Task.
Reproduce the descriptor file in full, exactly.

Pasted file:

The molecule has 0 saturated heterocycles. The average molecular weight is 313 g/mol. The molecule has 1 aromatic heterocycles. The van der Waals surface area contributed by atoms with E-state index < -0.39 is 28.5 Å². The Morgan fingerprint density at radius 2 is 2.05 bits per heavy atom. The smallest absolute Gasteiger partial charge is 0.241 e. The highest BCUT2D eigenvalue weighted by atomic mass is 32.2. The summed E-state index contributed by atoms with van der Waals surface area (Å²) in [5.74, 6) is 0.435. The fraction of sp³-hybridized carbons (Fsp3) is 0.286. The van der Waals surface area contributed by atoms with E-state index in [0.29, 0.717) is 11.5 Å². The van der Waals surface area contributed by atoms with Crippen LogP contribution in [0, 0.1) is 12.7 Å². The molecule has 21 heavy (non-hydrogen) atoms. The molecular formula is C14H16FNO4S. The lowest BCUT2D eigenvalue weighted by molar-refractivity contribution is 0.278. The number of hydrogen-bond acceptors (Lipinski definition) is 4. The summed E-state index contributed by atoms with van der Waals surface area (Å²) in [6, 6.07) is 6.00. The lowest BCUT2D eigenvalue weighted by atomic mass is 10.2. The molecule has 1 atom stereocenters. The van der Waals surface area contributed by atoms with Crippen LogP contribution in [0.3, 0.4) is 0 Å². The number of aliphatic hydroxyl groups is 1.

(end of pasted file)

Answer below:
The molecule has 0 saturated heterocycles. The average molecular weight is 313 g/mol. The molecule has 1 aromatic heterocycles. The van der Waals surface area contributed by atoms with E-state index < -0.39 is 28.5 Å². The Morgan fingerprint density at radius 2 is 2.05 bits per heavy atom. The smallest absolute Gasteiger partial charge is 0.241 e. The highest BCUT2D eigenvalue weighted by atomic mass is 32.2. The summed E-state index contributed by atoms with van der Waals surface area (Å²) in [5.74, 6) is 0.435. The fraction of sp³-hybridized carbons (Fsp3) is 0.286. The van der Waals surface area contributed by atoms with E-state index in [0.29, 0.717) is 11.5 Å². The van der Waals surface area contributed by atoms with Crippen LogP contribution in [0, 0.1) is 12.7 Å². The molecule has 21 heavy (non-hydrogen) atoms. The molecular formula is C14H16FNO4S. The lowest BCUT2D eigenvalue weighted by molar-refractivity contribution is 0.278. The number of hydrogen-bond acceptors (Lipinski definition) is 4. The summed E-state index contributed by atoms with van der Waals surface area (Å²) in [6, 6.07) is 6.00. The lowest BCUT2D eigenvalue weighted by atomic mass is 10.2. The molecule has 1 atom stereocenters. The van der Waals surface area contributed by atoms with Crippen LogP contribution in [0.3, 0.4) is 0 Å². The number of aliphatic hydroxyl groups is 1.